Types of Roofing Shingles

Thinking about replacing your Omaha-area roof sometime soon? The Midwest is subject to some nasty weather conditions, so before you get too caught up in the style and design you want, you’ll need to look at what material suits your home best. As the roofing industry introduces new materials and products, it can be overwhelming making a choice both practically and personally. Here is a quick reference guide to four popular roofing shingles to help you pick the perfect roof for your home:



To say that asphalt shingles are popular is a huge understatement as over 75% of homes in the United States are covered with this type of shingles. Here’s why: They’re affordable, easy to install, come in a variety of colors, are surprisingly durable, and many brands carry warranties up to 40 years.

There are two basic kinds of asphalt shingles: organic-based shingles and fiberglass-reinforced shingles. Organic-based shingles are typically reinforced with wood or cellulose and are typically less expensive. Fiberglass-reinforced shingles are lighter in weight, last longer and are more resistant to fire. Asphalt shingles also come in two categories: three-tab shingles and architectural-style shingles. Standard three-tab shingles are basic and generic. Each shingle is a single layer thick and has two narrow slots, creating the three tabs. Architectural-style shingles consist of two strips laminated together. They are a dramatic improvement from three-tab shingles in terms of visual impact, but also in durability.




Composite shingles are growing in popularity for a number of reasons. They mimic the look of natural shingles such as wood or slate, but are made of polymer, rubber, or plastic. Composite shingles also come in a variety of colors and retain their color over their lifespan of 50+ years. These resilient shingles are rot-proof, weather-proof, fire-resistant and virtually indestructible. They also come with additional defenses like moss and UV protection.

The downside? Cost and installation. Composite shingles cost about three to four times more than asphalt shingles but provide more protection than asphalt or traditional natural materials like cedar. Installing composite shingles is similar to asphalt, but there are few roofers with experience installing this material. Lucky for you, the HomeWise Roofing and Exteriors team is experienced in installing composite shingles.



Although there are many materials that look like slate shingles, nothing compares to the real thing. Natural slate shingles have proven their durability since the 1600s. Slate is fireproof, hail-proof, and moisture resistant. Slate can withstand large volumes of snow, rain, and hail, making them a good choice for homeowners in the Midwest. And when installed properly, this type of roof can last over 100 years.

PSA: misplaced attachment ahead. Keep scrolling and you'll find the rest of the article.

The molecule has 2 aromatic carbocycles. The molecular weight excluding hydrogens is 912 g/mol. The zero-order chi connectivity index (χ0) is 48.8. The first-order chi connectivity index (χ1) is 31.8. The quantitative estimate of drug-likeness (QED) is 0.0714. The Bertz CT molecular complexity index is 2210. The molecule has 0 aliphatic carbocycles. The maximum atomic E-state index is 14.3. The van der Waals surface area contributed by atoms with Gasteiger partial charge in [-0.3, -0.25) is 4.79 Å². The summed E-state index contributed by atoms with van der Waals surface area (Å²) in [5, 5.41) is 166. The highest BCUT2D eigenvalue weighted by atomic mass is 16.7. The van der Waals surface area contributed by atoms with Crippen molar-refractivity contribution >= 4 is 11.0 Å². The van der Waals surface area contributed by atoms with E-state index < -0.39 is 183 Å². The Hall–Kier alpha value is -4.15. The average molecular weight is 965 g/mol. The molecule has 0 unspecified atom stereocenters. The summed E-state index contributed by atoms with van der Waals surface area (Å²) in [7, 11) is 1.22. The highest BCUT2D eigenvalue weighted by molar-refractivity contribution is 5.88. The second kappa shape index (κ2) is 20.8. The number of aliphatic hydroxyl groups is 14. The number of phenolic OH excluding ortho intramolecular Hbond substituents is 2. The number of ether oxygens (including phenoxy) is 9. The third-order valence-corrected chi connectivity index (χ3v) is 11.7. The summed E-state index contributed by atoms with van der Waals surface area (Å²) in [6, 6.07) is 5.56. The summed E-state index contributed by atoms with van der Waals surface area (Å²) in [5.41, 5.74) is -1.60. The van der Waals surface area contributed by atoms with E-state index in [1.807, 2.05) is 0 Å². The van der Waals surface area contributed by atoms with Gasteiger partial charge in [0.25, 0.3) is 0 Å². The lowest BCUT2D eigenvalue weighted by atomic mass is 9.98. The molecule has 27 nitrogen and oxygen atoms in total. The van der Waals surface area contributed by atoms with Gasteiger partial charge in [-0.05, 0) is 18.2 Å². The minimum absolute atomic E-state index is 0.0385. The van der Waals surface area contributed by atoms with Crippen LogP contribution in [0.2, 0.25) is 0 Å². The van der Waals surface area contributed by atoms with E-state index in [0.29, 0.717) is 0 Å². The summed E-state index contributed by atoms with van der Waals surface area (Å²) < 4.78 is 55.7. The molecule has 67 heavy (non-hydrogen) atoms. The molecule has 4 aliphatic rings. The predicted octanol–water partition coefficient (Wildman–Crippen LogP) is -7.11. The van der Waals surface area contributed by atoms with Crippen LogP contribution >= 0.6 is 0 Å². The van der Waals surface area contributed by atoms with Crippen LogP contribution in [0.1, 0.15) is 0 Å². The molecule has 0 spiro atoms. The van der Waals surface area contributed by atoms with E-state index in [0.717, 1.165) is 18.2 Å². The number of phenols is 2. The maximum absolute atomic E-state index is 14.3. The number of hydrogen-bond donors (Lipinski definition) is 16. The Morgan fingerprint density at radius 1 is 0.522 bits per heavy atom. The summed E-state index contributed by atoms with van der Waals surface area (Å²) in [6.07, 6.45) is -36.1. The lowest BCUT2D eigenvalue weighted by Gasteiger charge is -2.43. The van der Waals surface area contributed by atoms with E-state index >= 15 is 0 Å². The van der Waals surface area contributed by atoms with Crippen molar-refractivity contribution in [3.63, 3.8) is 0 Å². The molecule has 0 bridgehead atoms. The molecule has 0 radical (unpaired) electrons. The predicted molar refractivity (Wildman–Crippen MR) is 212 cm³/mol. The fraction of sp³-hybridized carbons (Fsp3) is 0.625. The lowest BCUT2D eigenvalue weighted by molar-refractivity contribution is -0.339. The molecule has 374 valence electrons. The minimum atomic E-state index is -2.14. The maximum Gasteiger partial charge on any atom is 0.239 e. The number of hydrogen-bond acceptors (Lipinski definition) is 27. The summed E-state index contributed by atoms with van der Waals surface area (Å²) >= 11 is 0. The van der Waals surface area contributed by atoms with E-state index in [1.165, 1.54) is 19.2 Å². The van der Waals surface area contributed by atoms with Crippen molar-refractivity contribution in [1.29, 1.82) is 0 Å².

Although slate shingles have unbeatable durability, the catch is the cost. Slate roofs are expensive as slate itself is rare and must be delivered from a quarry. It is also difficult and timely to install as the material is extremely heavy.



Metal, like composite, has been growing in popularity in recent years. Its ability to reflect sunlight and resistance to rain, rot, wind, and fire make it an apt choice for homeowners in the Midwest. Metal roofing can even be installed over your existing shingles if they are in good condition to avoid costs associated with tearing down a roof for a fresh start.

Although metal roofing is lightweight, installation and repair can be more difficult than with other materials. Depending on the metal (typically made from aluminum, steel, copper, zinc or alloy), it could be prone to denting from hail and can be pretty noisy from rainfall. Although trendy, metal roofs are not the best material for cost or curb appeal.


Now that you’ve learned about different types of shingles, you can get a better understanding of what material is best suited for your home. At HomeWise Roofing and Exteriors, our team will communicate with you and ensure we give you all the options to fit your needs. No matter what you choose, we guarantee you will be satisfied with the product and our warranty. Ready to take the next steps in installing a new roof in Omaha? Reach out to our team today. We’d love to help.

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